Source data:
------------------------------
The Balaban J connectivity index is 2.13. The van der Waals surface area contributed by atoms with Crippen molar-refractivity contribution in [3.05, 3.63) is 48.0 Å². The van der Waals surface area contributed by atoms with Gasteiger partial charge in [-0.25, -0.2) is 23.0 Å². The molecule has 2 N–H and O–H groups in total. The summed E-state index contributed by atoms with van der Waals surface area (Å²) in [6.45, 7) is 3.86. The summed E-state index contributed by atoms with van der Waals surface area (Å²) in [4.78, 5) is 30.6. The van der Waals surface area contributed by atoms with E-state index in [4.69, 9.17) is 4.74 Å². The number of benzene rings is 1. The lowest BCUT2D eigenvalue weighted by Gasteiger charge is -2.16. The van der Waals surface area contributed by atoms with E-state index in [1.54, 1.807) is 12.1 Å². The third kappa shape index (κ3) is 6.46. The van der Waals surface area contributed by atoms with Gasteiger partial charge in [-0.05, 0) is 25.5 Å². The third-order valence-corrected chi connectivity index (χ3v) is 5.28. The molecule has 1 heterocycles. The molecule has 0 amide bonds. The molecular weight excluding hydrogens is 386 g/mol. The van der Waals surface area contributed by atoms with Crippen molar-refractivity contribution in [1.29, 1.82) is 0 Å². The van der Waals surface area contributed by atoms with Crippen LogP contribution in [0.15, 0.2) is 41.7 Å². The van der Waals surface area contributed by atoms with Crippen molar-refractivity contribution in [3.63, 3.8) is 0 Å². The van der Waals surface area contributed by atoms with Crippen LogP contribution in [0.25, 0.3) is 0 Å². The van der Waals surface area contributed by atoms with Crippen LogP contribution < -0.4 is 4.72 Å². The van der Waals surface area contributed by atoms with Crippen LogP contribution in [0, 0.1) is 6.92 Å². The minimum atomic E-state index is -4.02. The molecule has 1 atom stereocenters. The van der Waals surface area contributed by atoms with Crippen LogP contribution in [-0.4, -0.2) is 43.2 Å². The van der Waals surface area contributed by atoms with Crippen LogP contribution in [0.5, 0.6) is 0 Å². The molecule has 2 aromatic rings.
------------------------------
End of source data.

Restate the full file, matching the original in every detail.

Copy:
The Balaban J connectivity index is 2.13. The van der Waals surface area contributed by atoms with Crippen molar-refractivity contribution in [3.05, 3.63) is 48.0 Å². The van der Waals surface area contributed by atoms with Gasteiger partial charge in [-0.25, -0.2) is 23.0 Å². The molecule has 2 N–H and O–H groups in total. The summed E-state index contributed by atoms with van der Waals surface area (Å²) in [6.45, 7) is 3.86. The summed E-state index contributed by atoms with van der Waals surface area (Å²) in [4.78, 5) is 30.6. The van der Waals surface area contributed by atoms with E-state index in [4.69, 9.17) is 4.74 Å². The number of benzene rings is 1. The lowest BCUT2D eigenvalue weighted by Gasteiger charge is -2.16. The van der Waals surface area contributed by atoms with E-state index in [1.54, 1.807) is 12.1 Å². The third kappa shape index (κ3) is 6.46. The van der Waals surface area contributed by atoms with Gasteiger partial charge in [-0.05, 0) is 25.5 Å². The third-order valence-corrected chi connectivity index (χ3v) is 5.28. The molecule has 1 heterocycles. The molecule has 0 amide bonds. The molecular weight excluding hydrogens is 386 g/mol. The van der Waals surface area contributed by atoms with Crippen molar-refractivity contribution in [1.29, 1.82) is 0 Å². The van der Waals surface area contributed by atoms with Crippen LogP contribution in [0.15, 0.2) is 41.7 Å². The van der Waals surface area contributed by atoms with Crippen molar-refractivity contribution in [3.63, 3.8) is 0 Å². The van der Waals surface area contributed by atoms with Crippen LogP contribution in [0.25, 0.3) is 0 Å². The van der Waals surface area contributed by atoms with Crippen LogP contribution < -0.4 is 4.72 Å². The van der Waals surface area contributed by atoms with Crippen LogP contribution in [0, 0.1) is 6.92 Å². The minimum atomic E-state index is -4.02. The molecule has 1 atom stereocenters. The van der Waals surface area contributed by atoms with Crippen LogP contribution in [-0.4, -0.2) is 43.2 Å². The van der Waals surface area contributed by atoms with Crippen LogP contribution in [0.5, 0.6) is 0 Å². The molecule has 2 aromatic rings.